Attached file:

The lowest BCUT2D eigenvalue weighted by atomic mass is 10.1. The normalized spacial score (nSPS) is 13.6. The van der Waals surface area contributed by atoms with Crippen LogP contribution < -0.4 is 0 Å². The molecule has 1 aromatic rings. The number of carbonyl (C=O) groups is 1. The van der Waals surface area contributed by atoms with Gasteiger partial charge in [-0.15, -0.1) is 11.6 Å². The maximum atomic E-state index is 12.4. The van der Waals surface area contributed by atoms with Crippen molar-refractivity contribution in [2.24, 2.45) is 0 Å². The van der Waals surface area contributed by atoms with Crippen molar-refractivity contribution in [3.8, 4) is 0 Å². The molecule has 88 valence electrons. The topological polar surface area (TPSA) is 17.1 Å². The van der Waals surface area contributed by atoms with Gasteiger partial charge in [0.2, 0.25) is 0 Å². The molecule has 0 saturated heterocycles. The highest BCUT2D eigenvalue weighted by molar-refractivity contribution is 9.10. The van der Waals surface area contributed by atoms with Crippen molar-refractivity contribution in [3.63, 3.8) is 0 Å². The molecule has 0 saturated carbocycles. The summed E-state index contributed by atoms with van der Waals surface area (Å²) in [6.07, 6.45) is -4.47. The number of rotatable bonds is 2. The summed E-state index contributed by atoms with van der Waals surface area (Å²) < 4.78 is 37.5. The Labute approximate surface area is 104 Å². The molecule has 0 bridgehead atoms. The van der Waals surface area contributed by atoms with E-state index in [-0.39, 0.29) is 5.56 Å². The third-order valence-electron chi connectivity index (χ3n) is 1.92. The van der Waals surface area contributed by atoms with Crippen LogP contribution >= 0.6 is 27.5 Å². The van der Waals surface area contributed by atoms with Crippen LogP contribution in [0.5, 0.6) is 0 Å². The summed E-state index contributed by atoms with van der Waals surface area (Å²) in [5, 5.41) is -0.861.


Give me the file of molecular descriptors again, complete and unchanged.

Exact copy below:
The lowest BCUT2D eigenvalue weighted by atomic mass is 10.1. The normalized spacial score (nSPS) is 13.6. The van der Waals surface area contributed by atoms with Crippen LogP contribution < -0.4 is 0 Å². The molecule has 1 aromatic rings. The number of carbonyl (C=O) groups is 1. The van der Waals surface area contributed by atoms with Gasteiger partial charge in [-0.15, -0.1) is 11.6 Å². The maximum atomic E-state index is 12.4. The van der Waals surface area contributed by atoms with Crippen molar-refractivity contribution in [2.24, 2.45) is 0 Å². The van der Waals surface area contributed by atoms with Crippen molar-refractivity contribution in [3.8, 4) is 0 Å². The molecule has 88 valence electrons. The topological polar surface area (TPSA) is 17.1 Å². The van der Waals surface area contributed by atoms with Gasteiger partial charge in [0.2, 0.25) is 0 Å². The molecule has 0 saturated heterocycles. The highest BCUT2D eigenvalue weighted by molar-refractivity contribution is 9.10. The van der Waals surface area contributed by atoms with Crippen molar-refractivity contribution in [3.63, 3.8) is 0 Å². The molecule has 0 saturated carbocycles. The summed E-state index contributed by atoms with van der Waals surface area (Å²) in [6.07, 6.45) is -4.47. The number of rotatable bonds is 2. The summed E-state index contributed by atoms with van der Waals surface area (Å²) < 4.78 is 37.5. The Labute approximate surface area is 104 Å². The molecule has 0 bridgehead atoms. The van der Waals surface area contributed by atoms with E-state index in [-0.39, 0.29) is 5.56 Å². The third-order valence-electron chi connectivity index (χ3n) is 1.92. The van der Waals surface area contributed by atoms with Crippen LogP contribution >= 0.6 is 27.5 Å². The van der Waals surface area contributed by atoms with Crippen LogP contribution in [0.5, 0.6) is 0 Å². The summed E-state index contributed by atoms with van der Waals surface area (Å²) in [5, 5.41) is -0.861.